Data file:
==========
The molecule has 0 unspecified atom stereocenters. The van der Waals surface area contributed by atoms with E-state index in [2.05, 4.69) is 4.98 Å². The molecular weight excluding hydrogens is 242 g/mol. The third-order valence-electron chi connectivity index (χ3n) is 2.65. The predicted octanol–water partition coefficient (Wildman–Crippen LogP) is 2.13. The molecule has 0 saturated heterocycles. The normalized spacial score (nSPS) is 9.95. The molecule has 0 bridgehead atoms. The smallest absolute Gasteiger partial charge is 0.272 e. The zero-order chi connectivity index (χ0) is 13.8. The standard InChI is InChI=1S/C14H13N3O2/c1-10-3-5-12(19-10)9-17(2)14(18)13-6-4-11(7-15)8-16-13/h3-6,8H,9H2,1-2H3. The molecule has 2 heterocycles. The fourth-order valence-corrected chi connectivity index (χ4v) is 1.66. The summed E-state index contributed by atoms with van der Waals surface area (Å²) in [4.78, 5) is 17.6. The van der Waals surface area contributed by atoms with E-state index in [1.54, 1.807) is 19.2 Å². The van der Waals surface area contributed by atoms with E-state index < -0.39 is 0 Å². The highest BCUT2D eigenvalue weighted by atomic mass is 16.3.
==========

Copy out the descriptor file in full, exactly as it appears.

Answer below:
The molecule has 0 unspecified atom stereocenters. The van der Waals surface area contributed by atoms with E-state index in [2.05, 4.69) is 4.98 Å². The molecular weight excluding hydrogens is 242 g/mol. The third-order valence-electron chi connectivity index (χ3n) is 2.65. The predicted octanol–water partition coefficient (Wildman–Crippen LogP) is 2.13. The molecule has 0 saturated heterocycles. The normalized spacial score (nSPS) is 9.95. The molecule has 0 bridgehead atoms. The smallest absolute Gasteiger partial charge is 0.272 e. The zero-order chi connectivity index (χ0) is 13.8. The standard InChI is InChI=1S/C14H13N3O2/c1-10-3-5-12(19-10)9-17(2)14(18)13-6-4-11(7-15)8-16-13/h3-6,8H,9H2,1-2H3. The molecule has 2 heterocycles. The fourth-order valence-corrected chi connectivity index (χ4v) is 1.66. The summed E-state index contributed by atoms with van der Waals surface area (Å²) in [4.78, 5) is 17.6. The van der Waals surface area contributed by atoms with E-state index in [1.54, 1.807) is 19.2 Å². The van der Waals surface area contributed by atoms with E-state index < -0.39 is 0 Å². The highest BCUT2D eigenvalue weighted by atomic mass is 16.3.